Reptile and Amphibian encounters in Mayan ruins
I first visited Guatemala in 2012 and apart from the opportunity to find snakes, a big draw was the ancient Mayan civilisation – as it is for many people who visit the country.
During that first trip I spent a significant amount of time wandering through the ruins of multiple Mayan cities, many of which are still covered by forest (looking for reptiles and amphibians at the same time of course!) and marvelling at their impressively huge stone structures that pierce the forest canopy.
It was during these wanderings and wonderings that the inspiration came to me to start what would later become Indigo Expeditions.
The Mayans, and later the Aztecs, used a rich written language constructed of pictograms and it was one of those symbols that I chose for my first logo during those early years.
While its origins are still the subject of debate, the Hunab-Ku is thought to represent the Galactic centre, located in the bulge of the Milky Way, which they believed to be the source of all life.
Since that first visit to Guatemala I have spent countless hours in search of the reptiles and amphibians the live in the forests once inhabited by the ancient Mayan civilisations. While it is always a surreal experience to be looking for snakes and lizards on a mound that is in fact and ancient temple or palace, one of the most spectacular experiences for me was spending 10 days at the remote city of El Mirador.
El Mirador is situated in the far north of Guatemala close to the border with Mexico. It also happens to be the largest known Mayan city. Many of the archaeological finds that come from El Mirador are rewriting our understanding of Mayan history. During those 10 days I encountered 24 species of reptiles and amphibians.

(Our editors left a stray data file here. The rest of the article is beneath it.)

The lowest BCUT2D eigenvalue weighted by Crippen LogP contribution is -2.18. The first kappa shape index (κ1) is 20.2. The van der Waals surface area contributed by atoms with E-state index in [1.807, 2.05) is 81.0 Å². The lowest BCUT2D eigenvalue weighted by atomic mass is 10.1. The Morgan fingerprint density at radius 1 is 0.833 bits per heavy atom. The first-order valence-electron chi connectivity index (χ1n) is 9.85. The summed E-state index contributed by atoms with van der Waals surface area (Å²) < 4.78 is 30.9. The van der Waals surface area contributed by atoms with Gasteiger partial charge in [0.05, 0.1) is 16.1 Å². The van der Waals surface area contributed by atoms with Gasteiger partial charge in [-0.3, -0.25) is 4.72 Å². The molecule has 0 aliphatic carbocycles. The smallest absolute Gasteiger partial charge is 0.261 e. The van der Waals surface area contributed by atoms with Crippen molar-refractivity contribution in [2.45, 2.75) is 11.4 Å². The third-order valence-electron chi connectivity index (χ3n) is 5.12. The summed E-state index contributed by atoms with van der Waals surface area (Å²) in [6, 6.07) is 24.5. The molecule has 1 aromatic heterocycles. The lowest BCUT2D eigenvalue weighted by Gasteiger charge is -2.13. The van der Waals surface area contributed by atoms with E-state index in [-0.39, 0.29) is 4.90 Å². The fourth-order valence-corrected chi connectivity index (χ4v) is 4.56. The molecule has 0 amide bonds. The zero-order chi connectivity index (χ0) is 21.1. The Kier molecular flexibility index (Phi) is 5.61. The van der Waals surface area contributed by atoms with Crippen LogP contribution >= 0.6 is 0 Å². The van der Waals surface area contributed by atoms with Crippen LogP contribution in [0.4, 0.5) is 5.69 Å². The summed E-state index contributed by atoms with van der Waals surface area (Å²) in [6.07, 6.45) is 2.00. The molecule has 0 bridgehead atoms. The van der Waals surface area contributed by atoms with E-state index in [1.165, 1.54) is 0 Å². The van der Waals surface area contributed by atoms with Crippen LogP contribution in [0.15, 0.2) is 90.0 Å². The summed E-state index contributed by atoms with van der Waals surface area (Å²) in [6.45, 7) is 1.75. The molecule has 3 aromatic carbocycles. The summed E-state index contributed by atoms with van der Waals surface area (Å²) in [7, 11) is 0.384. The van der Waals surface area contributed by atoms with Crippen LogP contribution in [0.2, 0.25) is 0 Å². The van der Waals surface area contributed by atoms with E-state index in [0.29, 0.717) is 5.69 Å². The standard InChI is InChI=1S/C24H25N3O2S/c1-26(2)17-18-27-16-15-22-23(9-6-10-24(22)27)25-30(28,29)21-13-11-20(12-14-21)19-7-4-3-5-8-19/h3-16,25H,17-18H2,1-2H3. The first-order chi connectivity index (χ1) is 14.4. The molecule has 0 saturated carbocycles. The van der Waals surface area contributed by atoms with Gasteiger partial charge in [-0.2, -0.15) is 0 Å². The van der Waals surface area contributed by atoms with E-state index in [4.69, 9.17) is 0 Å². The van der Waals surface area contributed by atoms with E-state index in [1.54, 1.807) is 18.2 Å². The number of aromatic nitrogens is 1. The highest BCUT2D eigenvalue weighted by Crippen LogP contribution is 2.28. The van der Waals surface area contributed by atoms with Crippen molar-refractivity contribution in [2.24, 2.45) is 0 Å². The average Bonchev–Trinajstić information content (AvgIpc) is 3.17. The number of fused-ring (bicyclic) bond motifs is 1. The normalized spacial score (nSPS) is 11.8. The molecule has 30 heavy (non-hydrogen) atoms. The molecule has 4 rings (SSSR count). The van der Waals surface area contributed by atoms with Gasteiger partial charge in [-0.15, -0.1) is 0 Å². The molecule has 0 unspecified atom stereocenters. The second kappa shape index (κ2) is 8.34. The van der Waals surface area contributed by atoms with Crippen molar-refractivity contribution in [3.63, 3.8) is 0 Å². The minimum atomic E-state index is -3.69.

Particular highlights included Yucatán casque-headed treefrogs, Mexican burrowing toads, common boa, and a juvenile tiger ratsnake.
It was an honour to spend my time walking in the forests and marvelling at the structures that the culture of El Mirador left behind. Some of these structures are truly astounding. La Danta, for example, is the largest pyramid by volume, and 2nd tallest, that we know of in the world. It is still mostly covered by the forest forest that has reclaimed the region and only the top of the structure emerges from the forest canopy.
The nooks and crannies in the stonework of La Danta, and other Mayan structures, are excellent hiding places for reptiles and amphibians to hide and so climbing up them (where safe and permitted) is an adventure on many levels.
If you are lucky you might even get serenaded by a troop of howler monkeys when you reach the top!
See some of my favourite reptile and amphibian encounters in Mayan ruins below!
Indigo Archives: First Published 28 October 2013
Casque-headed treefrog – Triprion petasatus
Common boa – Boa imperator
Mexican burrowing toad – Rhinophrynus dorsalis
Rainforest cat-eyed snake – Leptodeira frenata
Sheep frog – Hypopachus variolosus
Striped basilisk – Basiliscus vittatus
Terrestrial snail-eating snake -Tropidodipsas sartorii
Tiger ratsnake – Spilotes pullatus
This blog is intended solely to discuss in an anecdotal fashion some of my experiences with reptiles and amphibians in the field.
It is not intended to be used either as an identification guide, or a guide to reptile or amphibian handling.
Indigo Expeditions will not be held responsible for any harm sustained by anyone who handles reptiles and amphibians in an attempt to identify them.
Please ask a professional to help!